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Long-term survival with stereotactic radiotherapy for imaging-diagnosed pituitary tumors in dogs

  • Author(s): Hansen, KS
  • Zwingenberger, AL
  • Théon, AP
  • Kent, MS
  • et al.

Published Web Location

https://doi.org/10.1111/vru.12708
Abstract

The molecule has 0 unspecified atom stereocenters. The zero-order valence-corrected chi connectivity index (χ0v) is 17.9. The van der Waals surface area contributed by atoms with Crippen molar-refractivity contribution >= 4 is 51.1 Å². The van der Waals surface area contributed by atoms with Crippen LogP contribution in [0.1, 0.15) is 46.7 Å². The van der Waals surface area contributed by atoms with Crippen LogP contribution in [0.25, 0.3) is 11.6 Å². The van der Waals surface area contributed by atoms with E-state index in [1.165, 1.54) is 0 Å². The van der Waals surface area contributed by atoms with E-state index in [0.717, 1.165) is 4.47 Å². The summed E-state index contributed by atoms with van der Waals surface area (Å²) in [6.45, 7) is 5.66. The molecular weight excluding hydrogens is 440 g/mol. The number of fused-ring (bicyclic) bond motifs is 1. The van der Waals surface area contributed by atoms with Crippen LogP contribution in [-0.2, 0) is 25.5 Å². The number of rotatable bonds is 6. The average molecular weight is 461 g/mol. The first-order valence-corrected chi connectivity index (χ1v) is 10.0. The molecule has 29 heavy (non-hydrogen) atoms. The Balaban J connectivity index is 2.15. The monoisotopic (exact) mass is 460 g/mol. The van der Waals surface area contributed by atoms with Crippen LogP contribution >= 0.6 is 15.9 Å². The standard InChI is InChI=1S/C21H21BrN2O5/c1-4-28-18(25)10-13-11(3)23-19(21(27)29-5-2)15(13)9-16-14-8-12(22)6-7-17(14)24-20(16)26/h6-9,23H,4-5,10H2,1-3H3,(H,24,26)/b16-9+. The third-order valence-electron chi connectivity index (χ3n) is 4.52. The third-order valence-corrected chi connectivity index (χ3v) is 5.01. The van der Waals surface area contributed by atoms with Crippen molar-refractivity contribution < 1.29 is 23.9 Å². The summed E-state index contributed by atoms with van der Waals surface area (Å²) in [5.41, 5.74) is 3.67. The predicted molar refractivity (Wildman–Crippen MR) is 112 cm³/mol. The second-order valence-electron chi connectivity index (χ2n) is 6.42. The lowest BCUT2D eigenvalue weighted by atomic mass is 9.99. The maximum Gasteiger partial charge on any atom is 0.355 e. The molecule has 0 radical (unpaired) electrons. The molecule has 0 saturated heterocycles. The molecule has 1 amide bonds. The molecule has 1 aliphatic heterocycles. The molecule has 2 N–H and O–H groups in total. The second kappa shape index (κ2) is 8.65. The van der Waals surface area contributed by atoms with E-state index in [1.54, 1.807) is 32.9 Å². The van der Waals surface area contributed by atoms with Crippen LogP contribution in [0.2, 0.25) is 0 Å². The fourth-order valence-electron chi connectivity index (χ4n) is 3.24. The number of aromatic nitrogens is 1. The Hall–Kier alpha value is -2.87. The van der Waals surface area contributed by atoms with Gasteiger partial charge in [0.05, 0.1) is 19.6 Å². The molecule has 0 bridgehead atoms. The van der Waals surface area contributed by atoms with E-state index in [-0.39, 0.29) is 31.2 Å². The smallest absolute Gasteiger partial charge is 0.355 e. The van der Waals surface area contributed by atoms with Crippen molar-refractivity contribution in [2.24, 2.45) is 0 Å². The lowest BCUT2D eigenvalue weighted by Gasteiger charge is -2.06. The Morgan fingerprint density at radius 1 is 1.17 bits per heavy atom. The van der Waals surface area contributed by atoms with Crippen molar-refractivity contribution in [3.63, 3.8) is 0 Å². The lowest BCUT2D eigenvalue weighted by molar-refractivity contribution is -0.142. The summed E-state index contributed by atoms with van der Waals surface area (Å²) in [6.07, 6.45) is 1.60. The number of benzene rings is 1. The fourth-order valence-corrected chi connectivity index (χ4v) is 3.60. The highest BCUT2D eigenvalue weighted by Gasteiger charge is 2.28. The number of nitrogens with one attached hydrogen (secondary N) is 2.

© 2018 American College of Veterinary Radiology Published studies on the use of stereotactic radiotherapy for dogs with pituitary tumors are limited. This retrospective observational study describes results of stereotactic radiotherapy for 45 dogs with imaging-diagnosed pituitary tumors. All dogs were treated at a single hospital during the period of December 2009–2015. The stereotactic radiotherapy was delivered in one 15 Gray (Gy) fraction or in three 8 Gy fractions. At the time of analysis, 41 dogs were deceased. Four were alive and censored from all survival analyses; one dog received 8 Gy every other day and was removed from protocol analyses. The median overall survival from first treatment was 311 days (95% confidence interval 226–410 days [range 1–2134 days]). Thirty-two dogs received 15 Gy (median overall survival 311 days; 95% confidence interval [range 221–427 days]), and 12 received 24 Gy on three consecutive days (median overall survival 245 days, 95% confidence interval [range 2–626 days]). Twenty-nine dogs had hyperadrenocorticism (median overall survival 245 days), while 16 had nonfunctional masses (median overall survival 626 days). Clinical improvement was reported in 37/45 cases. Presumptive signs of acute adverse effects within 4 months of stereotactic radiotherapy were noted in 10/45, and most had improvement spontaneously or with steroids. Late effects versus tumor progression were not discernable, but posttreatment blindness (2), hypernatremia (2), and progressive neurological signs (31) were reported. There was no statistical difference in median overall survival for different protocols. Patients with nonfunctional masses had longer median overall survival than those with hyperadrenocorticism (P = 0.0003). Survival outcomes with stereotactic radiotherapy were shorter than those previously reported with definitive radiation, especially for dogs with hyperadrenocorticism.

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